You want your children to benefit from a great education. But every student is unique. One type of school might be a great fit for your neighbor’s child, but it might not work for your son or daughter.
Across the country, many parents today have more choices for their children’s education than ever before. If you are starting the process of finding your child’s first school—or if you want to choose a new learning environment—The School Choice Roadmap is for you. This first-of-its-kind book offers a practical, jargon-free overview of school choice policies, from public school open enrollment to private school scholarships and more. It breaks down the similarities and differences between traditional public schools, public charter schools, public magnet schools, online public schools, private schools, and homeschooling. Most importantly, The School Choice Roadmap offers a seven-step process that will help you harness the power of your own intuition—and your own expertise about your child’s uniqueness—to help you find a school that reflects your family’s goals, values, and priorities.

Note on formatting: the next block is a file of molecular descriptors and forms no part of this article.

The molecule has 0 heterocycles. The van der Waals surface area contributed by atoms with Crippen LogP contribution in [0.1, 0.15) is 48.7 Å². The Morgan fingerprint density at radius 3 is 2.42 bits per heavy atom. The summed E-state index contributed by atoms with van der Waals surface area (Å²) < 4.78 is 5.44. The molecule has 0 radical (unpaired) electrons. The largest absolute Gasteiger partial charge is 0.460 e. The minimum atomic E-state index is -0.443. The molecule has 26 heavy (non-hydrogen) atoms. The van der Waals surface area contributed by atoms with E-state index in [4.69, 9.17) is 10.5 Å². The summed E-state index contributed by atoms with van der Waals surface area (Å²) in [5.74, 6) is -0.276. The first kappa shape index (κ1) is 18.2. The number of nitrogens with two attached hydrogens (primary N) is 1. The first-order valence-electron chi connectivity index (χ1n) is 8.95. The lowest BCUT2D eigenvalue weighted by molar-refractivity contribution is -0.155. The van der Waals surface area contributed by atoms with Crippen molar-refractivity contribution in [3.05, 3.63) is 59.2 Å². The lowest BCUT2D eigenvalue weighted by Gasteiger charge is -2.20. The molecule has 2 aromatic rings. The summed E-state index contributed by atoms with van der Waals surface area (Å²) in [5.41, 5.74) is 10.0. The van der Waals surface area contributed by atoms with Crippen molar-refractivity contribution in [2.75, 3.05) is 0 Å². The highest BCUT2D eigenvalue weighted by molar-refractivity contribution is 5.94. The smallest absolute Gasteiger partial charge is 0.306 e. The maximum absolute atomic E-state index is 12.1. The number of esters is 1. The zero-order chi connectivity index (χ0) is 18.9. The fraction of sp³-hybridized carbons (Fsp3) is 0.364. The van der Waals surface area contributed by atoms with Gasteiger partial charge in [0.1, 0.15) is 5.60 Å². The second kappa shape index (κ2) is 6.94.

Filled with sage advice from dozens of other parents who have pursued the school search process, and interviews with school leaders and teachers, The School Choice Roadmap is an optimistic, empowering book that cuts through the confusion in K-12 education—so that you can give your children every opportunity to succeed in school and in life.